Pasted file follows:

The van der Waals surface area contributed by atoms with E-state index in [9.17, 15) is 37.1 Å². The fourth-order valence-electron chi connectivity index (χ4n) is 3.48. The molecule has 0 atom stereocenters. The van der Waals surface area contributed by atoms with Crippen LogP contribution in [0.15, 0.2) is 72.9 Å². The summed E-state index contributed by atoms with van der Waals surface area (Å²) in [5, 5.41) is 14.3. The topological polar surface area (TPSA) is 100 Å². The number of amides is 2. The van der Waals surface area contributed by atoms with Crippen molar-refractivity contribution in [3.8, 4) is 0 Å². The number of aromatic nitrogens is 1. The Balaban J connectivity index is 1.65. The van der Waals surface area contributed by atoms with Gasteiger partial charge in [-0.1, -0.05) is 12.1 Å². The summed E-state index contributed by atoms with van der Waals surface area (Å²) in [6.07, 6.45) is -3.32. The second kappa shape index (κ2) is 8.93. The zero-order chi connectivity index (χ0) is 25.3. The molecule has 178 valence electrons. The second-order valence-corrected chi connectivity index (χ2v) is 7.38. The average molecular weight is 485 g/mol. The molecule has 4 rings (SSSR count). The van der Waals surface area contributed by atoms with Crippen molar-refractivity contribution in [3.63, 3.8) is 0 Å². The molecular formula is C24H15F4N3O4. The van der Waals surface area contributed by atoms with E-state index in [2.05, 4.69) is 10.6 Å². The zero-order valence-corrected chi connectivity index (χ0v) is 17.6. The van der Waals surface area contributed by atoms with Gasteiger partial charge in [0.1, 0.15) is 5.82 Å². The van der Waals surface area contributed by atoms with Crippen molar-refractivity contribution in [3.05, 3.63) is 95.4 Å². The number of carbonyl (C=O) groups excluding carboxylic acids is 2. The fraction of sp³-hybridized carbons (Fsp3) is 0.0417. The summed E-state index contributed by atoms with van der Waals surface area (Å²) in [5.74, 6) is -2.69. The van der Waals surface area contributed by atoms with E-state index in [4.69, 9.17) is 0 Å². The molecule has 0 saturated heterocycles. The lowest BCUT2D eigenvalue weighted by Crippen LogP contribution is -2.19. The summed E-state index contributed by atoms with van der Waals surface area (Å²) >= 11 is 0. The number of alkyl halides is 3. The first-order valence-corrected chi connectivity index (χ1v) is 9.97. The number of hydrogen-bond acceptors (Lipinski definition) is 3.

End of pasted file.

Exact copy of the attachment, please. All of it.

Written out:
The van der Waals surface area contributed by atoms with E-state index in [9.17, 15) is 37.1 Å². The fourth-order valence-electron chi connectivity index (χ4n) is 3.48. The molecule has 0 atom stereocenters. The van der Waals surface area contributed by atoms with Crippen LogP contribution in [0.15, 0.2) is 72.9 Å². The summed E-state index contributed by atoms with van der Waals surface area (Å²) in [5, 5.41) is 14.3. The topological polar surface area (TPSA) is 100 Å². The number of amides is 2. The van der Waals surface area contributed by atoms with Crippen molar-refractivity contribution in [3.8, 4) is 0 Å². The number of aromatic nitrogens is 1. The Balaban J connectivity index is 1.65. The van der Waals surface area contributed by atoms with Gasteiger partial charge in [-0.1, -0.05) is 12.1 Å². The summed E-state index contributed by atoms with van der Waals surface area (Å²) in [6.07, 6.45) is -3.32. The second kappa shape index (κ2) is 8.93. The zero-order chi connectivity index (χ0) is 25.3. The molecule has 178 valence electrons. The second-order valence-corrected chi connectivity index (χ2v) is 7.38. The average molecular weight is 485 g/mol. The molecule has 4 rings (SSSR count). The van der Waals surface area contributed by atoms with Crippen molar-refractivity contribution in [3.63, 3.8) is 0 Å². The molecular formula is C24H15F4N3O4. The van der Waals surface area contributed by atoms with E-state index in [2.05, 4.69) is 10.6 Å². The zero-order valence-corrected chi connectivity index (χ0v) is 17.6. The van der Waals surface area contributed by atoms with Gasteiger partial charge in [0.1, 0.15) is 5.82 Å². The van der Waals surface area contributed by atoms with Crippen molar-refractivity contribution in [3.05, 3.63) is 95.4 Å². The number of carbonyl (C=O) groups excluding carboxylic acids is 2. The fraction of sp³-hybridized carbons (Fsp3) is 0.0417. The summed E-state index contributed by atoms with van der Waals surface area (Å²) in [5.74, 6) is -2.69. The van der Waals surface area contributed by atoms with E-state index in [4.69, 9.17) is 0 Å². The molecule has 0 saturated heterocycles. The lowest BCUT2D eigenvalue weighted by Crippen LogP contribution is -2.19. The summed E-state index contributed by atoms with van der Waals surface area (Å²) >= 11 is 0. The number of alkyl halides is 3. The first-order valence-corrected chi connectivity index (χ1v) is 9.97. The number of hydrogen-bond acceptors (Lipinski definition) is 3.